A pillar of the Hollywood community since the 1950’s, the McArthur High School Mustangs have added tons of horsepower over the years. Students have their choice of more than 90 clubs, activities, and sports.
“The neat thing about that is when you have that many clubs, you have created 90 leaders on your campus, so each one of those organizations has a leadership structure, so now you have leadership and pride both being developed on campus, it makes for a powerful combination and I think that’s what makes McArthur special,” said principal Todd LaPace.
When you hear the Herd of Sound, you know you’ve heard something special. That’s the school’s marching band, with more than 120 musicians blasting a wall of sound at football game crowds.
McArthur has a wonderful chorus and a dance team which has achieved state and national recognition. So there’s a commitment here to the arts, but the school also started a unique program to give high-performing but low-income kids a boost to the nation’s best colleges. It’s called SPIDER, an acronym for Success, Promise, Initiative, Determination, Experience and Resources.
SPIDER provides SAT tutoring these kids might otherwise not be able to afford. The students in the program go on college tours, they attend seminars on how to write application essays, and they’re required to do a project such as designing an app or starting a business or doing research.
“So whatever it is that these kids are passionate about, whether it’s helping other people or just making money, whatever it is we encourage the kids to do that and we give them the resources so we can do it, we’re their rich uncle,” explained the program’s founder, Peta-Gaye Bisset, who also teaches AP calculus.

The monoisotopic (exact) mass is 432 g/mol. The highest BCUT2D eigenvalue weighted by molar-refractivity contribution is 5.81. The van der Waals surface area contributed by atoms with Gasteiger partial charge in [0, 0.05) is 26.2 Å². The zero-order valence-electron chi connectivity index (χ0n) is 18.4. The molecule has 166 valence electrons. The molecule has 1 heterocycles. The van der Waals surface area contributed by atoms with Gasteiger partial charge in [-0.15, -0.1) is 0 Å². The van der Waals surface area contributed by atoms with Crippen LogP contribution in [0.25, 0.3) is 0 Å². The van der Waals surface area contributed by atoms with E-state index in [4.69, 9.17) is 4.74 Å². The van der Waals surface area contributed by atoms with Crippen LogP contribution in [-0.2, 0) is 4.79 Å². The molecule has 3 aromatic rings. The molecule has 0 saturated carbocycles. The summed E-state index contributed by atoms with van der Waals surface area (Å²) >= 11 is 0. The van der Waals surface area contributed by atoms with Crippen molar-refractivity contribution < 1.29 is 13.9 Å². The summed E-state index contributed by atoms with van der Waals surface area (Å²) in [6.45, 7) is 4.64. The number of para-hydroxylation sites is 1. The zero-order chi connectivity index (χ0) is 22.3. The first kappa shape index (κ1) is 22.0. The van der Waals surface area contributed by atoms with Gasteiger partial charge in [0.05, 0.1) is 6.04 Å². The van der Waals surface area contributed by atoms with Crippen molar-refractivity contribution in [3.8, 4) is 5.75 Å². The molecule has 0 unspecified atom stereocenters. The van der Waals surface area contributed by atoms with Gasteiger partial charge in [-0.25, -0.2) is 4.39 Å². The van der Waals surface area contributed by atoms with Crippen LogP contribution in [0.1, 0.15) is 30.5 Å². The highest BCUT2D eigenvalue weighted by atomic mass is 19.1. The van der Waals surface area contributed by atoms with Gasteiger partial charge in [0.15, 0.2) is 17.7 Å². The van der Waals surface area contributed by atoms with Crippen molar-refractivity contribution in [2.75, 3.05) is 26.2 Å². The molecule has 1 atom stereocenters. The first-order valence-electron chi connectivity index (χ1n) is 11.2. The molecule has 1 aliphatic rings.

And it looks good on a college application, right?
“Absolutely, because it shows that they’ve got that initiative and determination that colleges are looking for,” Bisset said.
“And now I’m proud to say we have kids going all over the country,” added LaPace. “We have ‘em going to Yale, we have ‘em going to Harvard, and the best thing is when we go out to those schools to visit them once a year we now have those students being walked around by our own students on the campuses.”
McArthur added a speech and debate program five years ago and the team is already gaining national recognition. When we visited students were discussing the Kavanaugh appointment to the Supreme Court. That’s one of the beauties of speech and debate, it gets kids thinking.
“For me as an educator I get to see these students care and really take an interest in what’s going on in today’s society,” said Sarah Beauchamp, the debate teacher.
Speaking of societal problems, the expansive horticulture and aquaculture program, which has more than 80 students involved, is showing how using fish to fertilize plants could alleviate world hunger.
It’s clear that the McArthur Mustangs are a thundering herd of innovation.